Bachelor of Commerce Degree in Logistics, University of South Africa (Universiteit van Suid-Afrika), Pretoria, South Africa
Afrikaans, English, Dutch
In the aftermath of the 2010 Haiti earthquake, my main responsibility as a logistics officer was to work with various teams to provide humanitarian aid to those affected. I will never forget the applause from the crowd when the United Nations trucks pulled in to deliver relief supplies. Their faces, full of joy and thankfulness, remain with me. That was when I knew that I made the right decision to join the United Nations six years ago.
Prior to joining the Organization, I worked in the private sector for almost two decades. From 2004 to 2008, I was a logistics manager in Tanzania, where I met United Nations peacekeepers for the first time. My direct interaction with them made me realize that working for humanitarian causes with the United Nations, a truly global organization, would be my highest possible calling. So I applied for a position in 2007 and one year later, I started working with the United Nations Stabilization Mission in Haiti (MINUSTAH).
Moving to Haiti was one of the most difficult decisions I’ve ever had to make. Since Haiti is a non-family duty station, working in Port-Au-Prince meant being at a distance of 11,500 kilometers from my family, which was very difficult for me. But the calling to help those in desperate need eventually convinced me to go to Haiti. Thanks to the support of my loved ones, I managed to strike a balance between my job and my family.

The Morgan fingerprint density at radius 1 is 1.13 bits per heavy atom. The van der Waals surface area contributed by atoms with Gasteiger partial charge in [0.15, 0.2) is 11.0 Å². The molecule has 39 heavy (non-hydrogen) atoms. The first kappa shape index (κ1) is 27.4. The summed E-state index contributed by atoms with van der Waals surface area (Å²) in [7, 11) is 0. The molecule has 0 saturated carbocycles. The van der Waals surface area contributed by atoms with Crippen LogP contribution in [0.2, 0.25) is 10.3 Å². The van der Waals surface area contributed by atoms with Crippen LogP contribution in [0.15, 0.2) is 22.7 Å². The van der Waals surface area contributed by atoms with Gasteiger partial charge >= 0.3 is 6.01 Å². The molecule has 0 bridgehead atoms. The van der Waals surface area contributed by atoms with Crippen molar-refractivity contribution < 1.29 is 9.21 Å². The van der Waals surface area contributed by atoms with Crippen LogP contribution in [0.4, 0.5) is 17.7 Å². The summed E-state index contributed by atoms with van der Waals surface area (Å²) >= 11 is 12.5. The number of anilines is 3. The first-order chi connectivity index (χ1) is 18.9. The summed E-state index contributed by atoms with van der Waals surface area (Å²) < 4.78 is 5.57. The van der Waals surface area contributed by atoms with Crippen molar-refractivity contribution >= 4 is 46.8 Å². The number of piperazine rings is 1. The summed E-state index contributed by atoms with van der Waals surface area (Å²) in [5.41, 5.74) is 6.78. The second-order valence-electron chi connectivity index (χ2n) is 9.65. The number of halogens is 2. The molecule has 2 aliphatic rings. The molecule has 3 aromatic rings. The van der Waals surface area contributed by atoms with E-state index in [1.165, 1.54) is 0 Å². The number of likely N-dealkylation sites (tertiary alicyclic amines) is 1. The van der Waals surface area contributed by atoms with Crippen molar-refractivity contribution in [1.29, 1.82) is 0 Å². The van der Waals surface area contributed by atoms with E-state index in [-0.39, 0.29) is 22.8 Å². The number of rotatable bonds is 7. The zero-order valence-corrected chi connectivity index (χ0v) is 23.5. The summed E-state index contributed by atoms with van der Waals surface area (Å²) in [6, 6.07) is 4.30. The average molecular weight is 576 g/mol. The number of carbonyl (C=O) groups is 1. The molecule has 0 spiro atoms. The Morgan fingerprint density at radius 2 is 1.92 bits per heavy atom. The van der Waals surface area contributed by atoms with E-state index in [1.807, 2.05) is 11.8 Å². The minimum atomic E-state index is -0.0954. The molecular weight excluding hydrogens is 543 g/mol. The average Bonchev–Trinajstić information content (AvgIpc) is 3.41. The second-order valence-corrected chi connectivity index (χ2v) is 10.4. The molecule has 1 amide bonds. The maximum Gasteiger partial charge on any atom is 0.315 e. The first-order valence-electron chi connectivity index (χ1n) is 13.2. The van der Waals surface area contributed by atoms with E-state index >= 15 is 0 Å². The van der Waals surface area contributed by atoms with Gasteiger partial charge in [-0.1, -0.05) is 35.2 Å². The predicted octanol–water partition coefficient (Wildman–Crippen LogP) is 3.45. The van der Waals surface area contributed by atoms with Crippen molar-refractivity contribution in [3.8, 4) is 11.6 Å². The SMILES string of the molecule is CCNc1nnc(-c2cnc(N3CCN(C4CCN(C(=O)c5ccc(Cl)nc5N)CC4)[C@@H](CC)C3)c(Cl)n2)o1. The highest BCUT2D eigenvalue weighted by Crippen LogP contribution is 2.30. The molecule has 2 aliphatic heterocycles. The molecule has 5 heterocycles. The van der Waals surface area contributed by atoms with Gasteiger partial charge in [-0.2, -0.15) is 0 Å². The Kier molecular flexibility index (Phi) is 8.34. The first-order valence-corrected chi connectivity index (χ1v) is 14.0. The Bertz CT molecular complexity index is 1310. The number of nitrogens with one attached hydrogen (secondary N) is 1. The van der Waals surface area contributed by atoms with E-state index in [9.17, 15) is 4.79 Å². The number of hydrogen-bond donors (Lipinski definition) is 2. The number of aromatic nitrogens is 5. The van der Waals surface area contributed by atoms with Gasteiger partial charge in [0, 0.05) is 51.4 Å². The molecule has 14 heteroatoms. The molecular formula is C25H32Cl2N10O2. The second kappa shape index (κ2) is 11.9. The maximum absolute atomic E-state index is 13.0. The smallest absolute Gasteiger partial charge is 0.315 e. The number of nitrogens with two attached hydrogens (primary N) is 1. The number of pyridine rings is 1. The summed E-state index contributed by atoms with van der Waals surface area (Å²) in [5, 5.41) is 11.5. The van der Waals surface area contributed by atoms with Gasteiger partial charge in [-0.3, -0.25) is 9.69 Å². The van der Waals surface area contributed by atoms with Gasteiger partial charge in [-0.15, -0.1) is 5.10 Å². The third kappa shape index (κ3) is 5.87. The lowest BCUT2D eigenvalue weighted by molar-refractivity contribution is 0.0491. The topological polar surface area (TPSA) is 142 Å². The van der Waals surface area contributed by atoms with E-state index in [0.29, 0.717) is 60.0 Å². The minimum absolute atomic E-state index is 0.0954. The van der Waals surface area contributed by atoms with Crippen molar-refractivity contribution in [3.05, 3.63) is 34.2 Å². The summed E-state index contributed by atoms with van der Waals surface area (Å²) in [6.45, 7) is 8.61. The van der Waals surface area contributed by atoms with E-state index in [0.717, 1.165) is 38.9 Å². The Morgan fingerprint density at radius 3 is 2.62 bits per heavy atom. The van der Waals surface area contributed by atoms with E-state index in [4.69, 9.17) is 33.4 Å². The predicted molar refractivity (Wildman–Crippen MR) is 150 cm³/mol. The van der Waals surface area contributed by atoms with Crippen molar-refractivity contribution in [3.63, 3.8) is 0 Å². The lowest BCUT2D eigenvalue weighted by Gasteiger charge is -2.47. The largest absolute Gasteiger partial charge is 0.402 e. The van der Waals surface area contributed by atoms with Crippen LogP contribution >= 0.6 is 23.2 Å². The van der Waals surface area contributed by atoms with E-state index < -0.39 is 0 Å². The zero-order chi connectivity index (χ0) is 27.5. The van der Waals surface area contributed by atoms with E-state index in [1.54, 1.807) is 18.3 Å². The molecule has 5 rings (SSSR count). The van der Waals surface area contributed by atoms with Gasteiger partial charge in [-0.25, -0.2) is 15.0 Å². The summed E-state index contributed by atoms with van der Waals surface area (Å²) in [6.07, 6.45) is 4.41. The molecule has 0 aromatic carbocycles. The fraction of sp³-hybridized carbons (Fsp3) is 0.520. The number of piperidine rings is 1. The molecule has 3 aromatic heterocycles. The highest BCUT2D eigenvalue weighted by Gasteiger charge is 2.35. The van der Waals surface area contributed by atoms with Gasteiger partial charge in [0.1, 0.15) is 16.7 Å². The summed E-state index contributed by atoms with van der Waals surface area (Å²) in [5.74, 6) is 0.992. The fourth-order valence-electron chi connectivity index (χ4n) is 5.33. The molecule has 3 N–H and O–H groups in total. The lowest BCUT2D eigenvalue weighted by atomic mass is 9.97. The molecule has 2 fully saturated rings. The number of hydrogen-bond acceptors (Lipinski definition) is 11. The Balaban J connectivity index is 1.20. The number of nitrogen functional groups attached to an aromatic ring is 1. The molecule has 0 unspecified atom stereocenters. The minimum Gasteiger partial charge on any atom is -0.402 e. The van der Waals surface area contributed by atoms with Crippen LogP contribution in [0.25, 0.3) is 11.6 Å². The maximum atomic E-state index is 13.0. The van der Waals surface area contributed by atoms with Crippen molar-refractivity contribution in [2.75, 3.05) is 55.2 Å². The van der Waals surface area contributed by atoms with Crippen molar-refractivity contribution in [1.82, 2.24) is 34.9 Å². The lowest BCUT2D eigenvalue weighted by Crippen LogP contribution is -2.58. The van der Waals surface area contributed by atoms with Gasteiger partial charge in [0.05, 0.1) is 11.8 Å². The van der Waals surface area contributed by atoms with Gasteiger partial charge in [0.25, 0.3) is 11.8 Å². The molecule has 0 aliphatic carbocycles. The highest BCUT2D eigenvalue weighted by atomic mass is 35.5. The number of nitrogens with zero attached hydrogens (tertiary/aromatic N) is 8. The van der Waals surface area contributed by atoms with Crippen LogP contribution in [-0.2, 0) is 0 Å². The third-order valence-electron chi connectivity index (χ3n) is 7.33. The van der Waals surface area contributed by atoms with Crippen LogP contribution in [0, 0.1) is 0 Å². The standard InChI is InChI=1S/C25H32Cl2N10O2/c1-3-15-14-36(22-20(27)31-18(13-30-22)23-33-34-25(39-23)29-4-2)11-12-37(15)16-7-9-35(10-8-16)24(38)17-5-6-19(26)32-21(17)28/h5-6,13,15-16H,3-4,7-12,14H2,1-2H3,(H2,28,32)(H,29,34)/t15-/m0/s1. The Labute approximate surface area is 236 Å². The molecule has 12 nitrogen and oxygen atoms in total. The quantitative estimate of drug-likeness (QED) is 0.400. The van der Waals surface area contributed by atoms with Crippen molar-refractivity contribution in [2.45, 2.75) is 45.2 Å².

Currently, I work in the Office of the Chief Integrated Support Services (CISS) for MINUSTAH. CISS manages and supervises the logistics, technical and operational support required by the mission. My daily responsibilities include developing and maintaining a solid information management database, coordinating ten ISS Sections, and acting as a focal point in the Office of the CISS for Board of Inquiry issues, which include budget, finance and related matters. The workload can be extremely heavy, but I love the adrenalin rush. Knowing that I have to achieve positive outcomes within a tight time frame inspires me to work better and faster. At the end of the day, it brings a sense of accomplishment and satisfaction when our team achieves the best possible outcomes.
One thing I learned from my 25-year career in logistics management is that you can’t afford to fall too far behind on the latest industry developments. I am more than eager to make sure I am always improving and updating my knowledge. It would be a waste not to absorb new skills and technology in this constantly changing world; working at the UN enables me to do so. But more importantly, it allows me to experience the dynamism and complexity of cultures.